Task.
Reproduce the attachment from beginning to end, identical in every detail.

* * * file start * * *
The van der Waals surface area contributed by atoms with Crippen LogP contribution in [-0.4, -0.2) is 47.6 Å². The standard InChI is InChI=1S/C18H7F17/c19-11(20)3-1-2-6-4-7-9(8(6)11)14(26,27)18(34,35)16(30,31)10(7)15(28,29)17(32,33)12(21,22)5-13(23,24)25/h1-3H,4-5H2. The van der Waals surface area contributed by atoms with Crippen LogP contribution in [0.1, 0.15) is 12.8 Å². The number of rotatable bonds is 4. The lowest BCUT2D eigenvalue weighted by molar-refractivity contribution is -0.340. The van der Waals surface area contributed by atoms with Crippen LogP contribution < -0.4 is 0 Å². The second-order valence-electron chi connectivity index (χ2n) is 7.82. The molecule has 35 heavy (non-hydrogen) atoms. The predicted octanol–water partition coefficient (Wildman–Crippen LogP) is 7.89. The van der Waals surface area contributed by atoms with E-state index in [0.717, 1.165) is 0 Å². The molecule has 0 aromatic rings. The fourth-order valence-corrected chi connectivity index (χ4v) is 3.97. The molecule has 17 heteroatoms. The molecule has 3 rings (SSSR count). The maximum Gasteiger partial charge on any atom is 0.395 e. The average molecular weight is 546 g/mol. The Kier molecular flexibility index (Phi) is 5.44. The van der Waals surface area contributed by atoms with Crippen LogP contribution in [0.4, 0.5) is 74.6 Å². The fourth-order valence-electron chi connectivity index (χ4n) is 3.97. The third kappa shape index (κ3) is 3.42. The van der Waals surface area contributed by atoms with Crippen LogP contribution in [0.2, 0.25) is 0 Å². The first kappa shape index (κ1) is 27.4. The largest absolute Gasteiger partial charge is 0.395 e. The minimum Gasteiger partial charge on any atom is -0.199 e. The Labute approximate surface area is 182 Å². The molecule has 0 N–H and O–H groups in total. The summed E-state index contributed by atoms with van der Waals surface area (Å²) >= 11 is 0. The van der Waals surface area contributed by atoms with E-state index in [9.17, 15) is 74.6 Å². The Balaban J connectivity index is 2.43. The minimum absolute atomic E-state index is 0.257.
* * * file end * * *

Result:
The van der Waals surface area contributed by atoms with Crippen LogP contribution in [-0.4, -0.2) is 47.6 Å². The standard InChI is InChI=1S/C18H7F17/c19-11(20)3-1-2-6-4-7-9(8(6)11)14(26,27)18(34,35)16(30,31)10(7)15(28,29)17(32,33)12(21,22)5-13(23,24)25/h1-3H,4-5H2. The van der Waals surface area contributed by atoms with Crippen LogP contribution in [0.1, 0.15) is 12.8 Å². The number of rotatable bonds is 4. The lowest BCUT2D eigenvalue weighted by molar-refractivity contribution is -0.340. The van der Waals surface area contributed by atoms with Crippen LogP contribution < -0.4 is 0 Å². The second-order valence-electron chi connectivity index (χ2n) is 7.82. The molecule has 35 heavy (non-hydrogen) atoms. The predicted octanol–water partition coefficient (Wildman–Crippen LogP) is 7.89. The van der Waals surface area contributed by atoms with E-state index in [0.717, 1.165) is 0 Å². The molecule has 0 aromatic rings. The fourth-order valence-corrected chi connectivity index (χ4v) is 3.97. The molecule has 17 heteroatoms. The molecule has 3 rings (SSSR count). The maximum Gasteiger partial charge on any atom is 0.395 e. The average molecular weight is 546 g/mol. The Kier molecular flexibility index (Phi) is 5.44. The van der Waals surface area contributed by atoms with Crippen LogP contribution in [0.4, 0.5) is 74.6 Å². The fourth-order valence-electron chi connectivity index (χ4n) is 3.97. The third kappa shape index (κ3) is 3.42. The van der Waals surface area contributed by atoms with Crippen LogP contribution in [0.2, 0.25) is 0 Å². The first kappa shape index (κ1) is 27.4. The largest absolute Gasteiger partial charge is 0.395 e. The minimum Gasteiger partial charge on any atom is -0.199 e. The Labute approximate surface area is 182 Å². The molecule has 0 N–H and O–H groups in total. The summed E-state index contributed by atoms with van der Waals surface area (Å²) >= 11 is 0. The van der Waals surface area contributed by atoms with E-state index in [9.17, 15) is 74.6 Å². The Balaban J connectivity index is 2.43. The minimum absolute atomic E-state index is 0.257.